in position were relieved by the Sixty-ninth Ohio, with orders to advance, supported by the Seventy-ninth Regiment, which was accomplished under a very heavy fire, crossing the railroad and remaining there until relieved by a brigade of the Fourth Corps. After dusk ordered to fall back, and took up a position in the rear and remained there for the night.
September 2, ordered to move at 4 a. m. forward and fortify. After moving out was discovered that the enemy had gone, leaving us in possession of the field. After burying the dead and gathering in the wounded of both armies, we moved to Jonesborough, took up position in the works evacuated by the enemy the night before, and then learned with pleasure of the evacuation of the point aimed at-Atlanta.
Captain John S. McBride, who assisted in the command of the regiment, and upon whom for a short time devolved the entire command, has proven himself an able officer, and deserves and receives the thanks of the commanding officer. Assistant Surgeon White, an accomplished surgeon, was constantly at his post, in close proximity to danger, relieving the suffering, and promptly paying that attention to the wounded so necessary in such a campaign, is entitled to my thanks and that of the entire command.
The officers and privates have again proven their valor, and have shown that the "old flag" is still the only fitting emblem of our nationality, the one, and only one, to which they will dedicate their lives and their honor, and will continue to fight for until this rebellion is subdued and universal liberty be again proclaimed.
The casualties of the regiment from the 9th of May, 1864, until the 1st of September, inclusive, are as follows: Killed on the field, 6; since died from wounds received, 12; commissioned officers wounded, 2; enlisted men wounded, 72; total casualties, 92.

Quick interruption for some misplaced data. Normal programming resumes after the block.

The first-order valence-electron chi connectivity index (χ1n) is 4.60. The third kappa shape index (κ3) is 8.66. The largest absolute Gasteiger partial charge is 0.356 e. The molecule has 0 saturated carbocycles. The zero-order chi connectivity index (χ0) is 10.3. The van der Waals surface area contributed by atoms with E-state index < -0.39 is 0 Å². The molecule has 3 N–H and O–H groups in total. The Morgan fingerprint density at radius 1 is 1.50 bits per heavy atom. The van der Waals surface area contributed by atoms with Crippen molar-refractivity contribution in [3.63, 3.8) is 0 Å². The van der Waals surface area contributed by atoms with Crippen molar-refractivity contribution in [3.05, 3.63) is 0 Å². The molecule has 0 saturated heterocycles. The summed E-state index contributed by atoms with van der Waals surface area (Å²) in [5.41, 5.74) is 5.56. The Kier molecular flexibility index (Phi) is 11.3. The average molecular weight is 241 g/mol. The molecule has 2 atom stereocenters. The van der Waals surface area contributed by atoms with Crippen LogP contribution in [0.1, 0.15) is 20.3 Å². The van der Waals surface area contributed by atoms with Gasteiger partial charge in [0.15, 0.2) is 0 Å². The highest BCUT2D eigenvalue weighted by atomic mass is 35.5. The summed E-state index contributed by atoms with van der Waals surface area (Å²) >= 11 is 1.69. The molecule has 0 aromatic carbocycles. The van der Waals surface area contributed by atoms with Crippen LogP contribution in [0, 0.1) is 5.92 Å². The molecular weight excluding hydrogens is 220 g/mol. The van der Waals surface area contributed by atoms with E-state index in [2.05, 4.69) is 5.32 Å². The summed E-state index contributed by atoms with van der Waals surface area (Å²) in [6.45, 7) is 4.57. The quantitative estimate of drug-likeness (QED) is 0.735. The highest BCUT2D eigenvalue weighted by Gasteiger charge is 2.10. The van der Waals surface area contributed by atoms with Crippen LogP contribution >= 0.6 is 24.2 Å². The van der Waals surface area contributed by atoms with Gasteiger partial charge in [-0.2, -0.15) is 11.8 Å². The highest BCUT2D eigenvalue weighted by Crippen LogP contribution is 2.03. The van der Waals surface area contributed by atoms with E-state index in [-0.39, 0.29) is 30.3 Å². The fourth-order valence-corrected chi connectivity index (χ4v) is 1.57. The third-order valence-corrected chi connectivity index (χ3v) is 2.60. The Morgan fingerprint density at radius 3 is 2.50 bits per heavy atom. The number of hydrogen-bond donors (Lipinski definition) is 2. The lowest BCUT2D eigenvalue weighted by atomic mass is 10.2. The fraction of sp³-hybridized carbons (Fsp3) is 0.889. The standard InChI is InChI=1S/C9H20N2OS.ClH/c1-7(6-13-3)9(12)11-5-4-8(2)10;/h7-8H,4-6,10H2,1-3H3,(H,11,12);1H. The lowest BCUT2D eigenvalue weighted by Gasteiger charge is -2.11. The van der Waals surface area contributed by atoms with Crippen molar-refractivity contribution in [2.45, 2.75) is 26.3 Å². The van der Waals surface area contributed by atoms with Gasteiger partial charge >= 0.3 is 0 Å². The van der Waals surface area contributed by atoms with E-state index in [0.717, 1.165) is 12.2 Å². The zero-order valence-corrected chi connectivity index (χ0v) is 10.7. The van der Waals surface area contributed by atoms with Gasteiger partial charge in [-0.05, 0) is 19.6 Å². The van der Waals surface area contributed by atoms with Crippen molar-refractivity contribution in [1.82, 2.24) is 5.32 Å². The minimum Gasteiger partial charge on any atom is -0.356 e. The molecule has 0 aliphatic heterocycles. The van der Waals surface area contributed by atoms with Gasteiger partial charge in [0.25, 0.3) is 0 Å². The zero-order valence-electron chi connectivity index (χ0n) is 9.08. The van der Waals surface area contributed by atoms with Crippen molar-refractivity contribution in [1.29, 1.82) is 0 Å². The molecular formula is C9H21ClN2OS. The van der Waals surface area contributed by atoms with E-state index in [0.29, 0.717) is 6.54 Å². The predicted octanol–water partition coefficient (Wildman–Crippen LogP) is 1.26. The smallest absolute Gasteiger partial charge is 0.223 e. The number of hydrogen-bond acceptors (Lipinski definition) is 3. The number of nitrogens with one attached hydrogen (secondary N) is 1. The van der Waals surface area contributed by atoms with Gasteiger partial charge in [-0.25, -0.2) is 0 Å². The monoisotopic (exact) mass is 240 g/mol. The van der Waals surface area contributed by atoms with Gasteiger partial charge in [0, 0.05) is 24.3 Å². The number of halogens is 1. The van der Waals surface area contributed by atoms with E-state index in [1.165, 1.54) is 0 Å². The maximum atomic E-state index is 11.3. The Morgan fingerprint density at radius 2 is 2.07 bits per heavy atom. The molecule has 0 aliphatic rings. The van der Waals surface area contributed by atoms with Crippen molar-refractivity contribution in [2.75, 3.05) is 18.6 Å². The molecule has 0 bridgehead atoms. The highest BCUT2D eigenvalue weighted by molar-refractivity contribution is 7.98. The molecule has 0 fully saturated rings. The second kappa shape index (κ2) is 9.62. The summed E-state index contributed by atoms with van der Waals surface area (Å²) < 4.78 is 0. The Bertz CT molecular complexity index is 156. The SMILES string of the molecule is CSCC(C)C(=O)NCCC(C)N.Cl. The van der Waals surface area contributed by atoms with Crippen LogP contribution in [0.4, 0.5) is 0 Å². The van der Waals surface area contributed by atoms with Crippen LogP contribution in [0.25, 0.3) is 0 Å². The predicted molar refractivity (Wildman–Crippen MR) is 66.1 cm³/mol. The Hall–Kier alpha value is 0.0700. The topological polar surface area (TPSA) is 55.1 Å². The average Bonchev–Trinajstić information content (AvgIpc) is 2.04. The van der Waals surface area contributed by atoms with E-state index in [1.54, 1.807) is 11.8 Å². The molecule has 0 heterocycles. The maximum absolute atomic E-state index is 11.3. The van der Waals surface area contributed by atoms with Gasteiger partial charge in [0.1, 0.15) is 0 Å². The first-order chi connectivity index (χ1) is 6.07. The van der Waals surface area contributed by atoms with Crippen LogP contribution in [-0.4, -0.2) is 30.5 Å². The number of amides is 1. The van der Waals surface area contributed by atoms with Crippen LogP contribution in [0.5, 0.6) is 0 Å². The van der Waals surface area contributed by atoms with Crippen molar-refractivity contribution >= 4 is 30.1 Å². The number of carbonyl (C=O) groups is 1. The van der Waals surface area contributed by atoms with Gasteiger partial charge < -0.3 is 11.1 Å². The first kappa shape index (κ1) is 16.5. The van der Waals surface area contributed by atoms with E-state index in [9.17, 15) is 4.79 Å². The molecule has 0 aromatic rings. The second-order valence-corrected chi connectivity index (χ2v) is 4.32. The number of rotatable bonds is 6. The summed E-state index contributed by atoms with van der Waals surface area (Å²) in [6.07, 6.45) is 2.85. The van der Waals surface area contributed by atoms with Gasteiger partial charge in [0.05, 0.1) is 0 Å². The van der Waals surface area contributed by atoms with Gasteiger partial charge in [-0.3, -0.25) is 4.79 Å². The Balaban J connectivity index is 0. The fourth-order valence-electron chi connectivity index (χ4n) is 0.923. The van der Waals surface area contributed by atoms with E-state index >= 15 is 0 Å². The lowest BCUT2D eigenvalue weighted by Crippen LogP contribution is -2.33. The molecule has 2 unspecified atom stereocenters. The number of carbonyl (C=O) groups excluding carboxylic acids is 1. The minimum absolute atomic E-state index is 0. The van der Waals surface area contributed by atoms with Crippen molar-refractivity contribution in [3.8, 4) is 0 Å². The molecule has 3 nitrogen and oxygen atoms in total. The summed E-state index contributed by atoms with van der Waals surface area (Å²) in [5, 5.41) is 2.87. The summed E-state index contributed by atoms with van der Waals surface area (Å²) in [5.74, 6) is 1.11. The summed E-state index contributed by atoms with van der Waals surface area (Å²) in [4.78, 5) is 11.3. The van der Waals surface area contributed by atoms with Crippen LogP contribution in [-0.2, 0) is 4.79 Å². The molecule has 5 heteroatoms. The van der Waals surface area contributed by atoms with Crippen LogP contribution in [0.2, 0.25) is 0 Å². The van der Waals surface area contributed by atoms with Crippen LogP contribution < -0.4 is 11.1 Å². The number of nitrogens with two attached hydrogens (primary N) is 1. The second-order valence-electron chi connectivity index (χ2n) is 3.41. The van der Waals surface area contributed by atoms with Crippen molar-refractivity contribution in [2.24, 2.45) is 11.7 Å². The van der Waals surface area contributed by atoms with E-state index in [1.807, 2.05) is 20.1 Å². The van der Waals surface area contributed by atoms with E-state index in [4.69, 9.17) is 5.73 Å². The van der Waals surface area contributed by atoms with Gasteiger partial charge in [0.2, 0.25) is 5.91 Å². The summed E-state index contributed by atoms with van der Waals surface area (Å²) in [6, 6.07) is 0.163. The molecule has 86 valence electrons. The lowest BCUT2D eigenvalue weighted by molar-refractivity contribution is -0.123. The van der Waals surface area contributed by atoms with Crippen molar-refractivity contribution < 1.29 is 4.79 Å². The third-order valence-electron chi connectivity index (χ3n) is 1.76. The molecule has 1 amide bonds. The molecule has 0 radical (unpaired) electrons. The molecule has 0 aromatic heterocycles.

M. H. LOCHER,
Major, Commanding Seventy-ninth Pennsylvania Vols.
Actg. Asst. adjt. General, 3rd Brigadier, 1st Div., 14th Army Corps.
Report of Colonel Henry A. Hambright, Seventy-ninth Pennsylvania Infantry, of operations May 24.
Kingston, Ga., May 24, 1864.
GENERAL: This morning a train was attacked near Cassville, and some 20 wagons burned, and about the same number driven off. The attacking forces were Wheeler's, and commanded by him. Twenty men killed and wounded are reported. Colonel S. A. Strickland, Fiftieth Ohio Infantry, gives me the information. He was engaged in driving them off. Two regiments from this post were ordered to the support, but were not engaged. I have sent dispatches to Colonel W. W. Lowe, commanding at Adairsville. The enemy having moved to the right, I suppose their object is to destroy or cut the road. Colonel A. W. Holeman, Eleven Kentucky Cavalry, and Lieutenant Colonel S. Adams, First Kentucky Cavalry, also engaged, give the same facts and agree that Wheeler has a force of 5,000 to 7,000. All precaution has been taken at this post, and with the force now here can defend the post. Arrangements are making to